4 Indicators Your Church is Poised for Future Decline


It was a fabulous day of ministry on Galilean seashore. Jesus was teaching. Multitudes of people were seated all along the shore, listening intently to every parable and story told by the Master.  They journeyed from every town and village within walking distance. By most standards, Jesus' ministry was reaching its peak. Then nightfall came and everything changed. Mark tells us a "furious squall" arose and their lives were in peril (Mark 4:37). Didn't the experienced fishermen notice the dark clouds on the horizon? Was there no changing wind to predict the unstable weather pattern? Even if there were indicators of atmospheric change in the near future, they may not have noticed them.

It is easy for churches to be lulled to sleep by ministry successes -- unparalleled growth, new faces every week, records broken, budget needs met and exceeded, new staff added to the team, etc. Today's success can easily mask tomorrow's downfall for within every church resides a life cycle of growth, plateau and decline. Failure to recognize the indicators of each stage will leave a church in the midst of a sudden squall, taking on water and risking death.


Image source: Leadnet.org

How do you know if your church is facing decline in the next 3-5 years?

Here are 4 quick indicators to assess what your church is facing in the future:

1) Nobody knows why we do what we do (lack of vision or intentionality)

Churches begin with great intentionality and vision that propels it through a stage of growth. But if vision isn't continually recast and communicated, then doing ministry events becomes the focus rather than the means to accomplishing the vision. VBS becomes the goal rather than a means to reach the kids in the community with the Gospel.

  • Pick an event on the church calendar and ask your ministry leaders why they planned it. Or ask a member of the church why the church has a buffet of ministry of events and ministries.
  • Do you ever hear phrases from the vision statement? Do you hear words of concern for the lost in the community? If not, then your church may have lost sight on its vision and at risk of future decline.

A church without a clear, compelling vision for ministry will decline.

2) Ministry for the members is on center stage and evangelism is backstage

Every church has a center stage (and most often multiple stages) for member performances. Ministry becomes a means for members to do what they want to do because they like doing it, instead of a pathway for those far from God to be brought near to God. With time the performance of member gifts begins to trump the purpose for using those gifts. We choose ministries that members prefer and then get as many people on stage as possible, so that no one is left out without ever considering the people we are seeking to reach with the Gospel. From style of music to Bibles study curriculum, even the church leadership are all chosen based on member preference instead of the of mission of the church. And we hope the unchurched will like what we like.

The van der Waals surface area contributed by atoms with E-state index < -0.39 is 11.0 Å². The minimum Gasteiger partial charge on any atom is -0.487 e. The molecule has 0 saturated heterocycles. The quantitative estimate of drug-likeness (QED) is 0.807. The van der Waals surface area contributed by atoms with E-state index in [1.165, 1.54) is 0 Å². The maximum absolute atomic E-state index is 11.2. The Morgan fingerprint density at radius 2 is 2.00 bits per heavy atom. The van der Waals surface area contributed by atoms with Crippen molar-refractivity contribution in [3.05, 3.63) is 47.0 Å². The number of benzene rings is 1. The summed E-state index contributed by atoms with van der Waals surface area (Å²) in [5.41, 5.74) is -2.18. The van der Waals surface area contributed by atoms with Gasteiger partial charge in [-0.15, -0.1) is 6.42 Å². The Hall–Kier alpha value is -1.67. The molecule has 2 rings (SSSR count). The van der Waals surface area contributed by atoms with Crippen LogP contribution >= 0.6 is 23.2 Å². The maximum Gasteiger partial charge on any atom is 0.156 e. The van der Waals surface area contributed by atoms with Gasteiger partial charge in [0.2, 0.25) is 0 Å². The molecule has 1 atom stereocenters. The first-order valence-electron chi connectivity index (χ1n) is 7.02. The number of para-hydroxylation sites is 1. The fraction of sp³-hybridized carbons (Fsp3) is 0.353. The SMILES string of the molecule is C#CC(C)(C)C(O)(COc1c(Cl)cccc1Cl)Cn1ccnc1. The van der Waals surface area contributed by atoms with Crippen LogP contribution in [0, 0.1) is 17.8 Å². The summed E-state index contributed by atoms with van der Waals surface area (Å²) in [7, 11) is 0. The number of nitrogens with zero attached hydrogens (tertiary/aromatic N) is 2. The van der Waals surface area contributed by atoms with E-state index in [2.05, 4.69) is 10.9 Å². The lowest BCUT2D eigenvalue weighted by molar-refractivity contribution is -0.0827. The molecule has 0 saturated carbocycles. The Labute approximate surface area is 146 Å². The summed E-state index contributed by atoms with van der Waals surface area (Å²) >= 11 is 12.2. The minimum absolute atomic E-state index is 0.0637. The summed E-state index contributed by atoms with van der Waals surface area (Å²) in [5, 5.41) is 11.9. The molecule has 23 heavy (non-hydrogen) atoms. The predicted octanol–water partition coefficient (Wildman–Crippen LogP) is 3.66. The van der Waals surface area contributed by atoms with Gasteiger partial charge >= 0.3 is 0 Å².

• When was the last time your church leadership made a decision with the unchurched as its primary audience?
  • What ministries are your members leading that seek to reach the community outside of the church walls?

A church focused on providing ministries and events for its members in exchange for evangelism will face future decline.

3) No clear discipleship process

The Great Commission stands as the principle vision for the Church of Jesus Christ.  Many local churches adopt vision statements that speak of their intent to make disciples and yet they have no clear process for discipleship. Some churches caught on to a tiered delivery of content that moved its members through an educational process, but somehow information alone failed to create a reproducible process for making disciples.  The local church has not been commissioned to utilize programs and educational spaces to make disciples, its members have been commissioned to make disciples.

  • What opportunities does your church have for making disciples in small group communities?
  • How does your church measure the success of its discipleship process?

Churches without a clear discipleship process may be able to fill classrooms for learning, but will find themselves limited in their ability to reproduce their process and risk future decline.

4) People are overused and underdeveloped

One of the easiest ways to predict future decline is to examine their volunteer mobilization. Churches that allow ministries to be led by the same persons year after year without developing new leadership will quickly plateau and then decline. Successful churches have high expectations from their leaders building an inadvertent exit ramp for burned out members. Departing leaders that likely grew in capacity during the recent growth of the church, now leave a huge vacuum for new, lesser experienced lay leaders to continue high octane ministries. In the same way, failure to develop current leaders will cap their potential to serve and shepherd an increasing number of ministry participants. It won't take long for members to feel neglected or ignored before departing for another church.

  • How often do you take time to equip your ministry leaders for the responsibilities entrusted to them?
  • What feeder system do you have to discover and develop future leaders and members for service?

Churches must invest time developing new ministry leaders to avoid future decline in membership.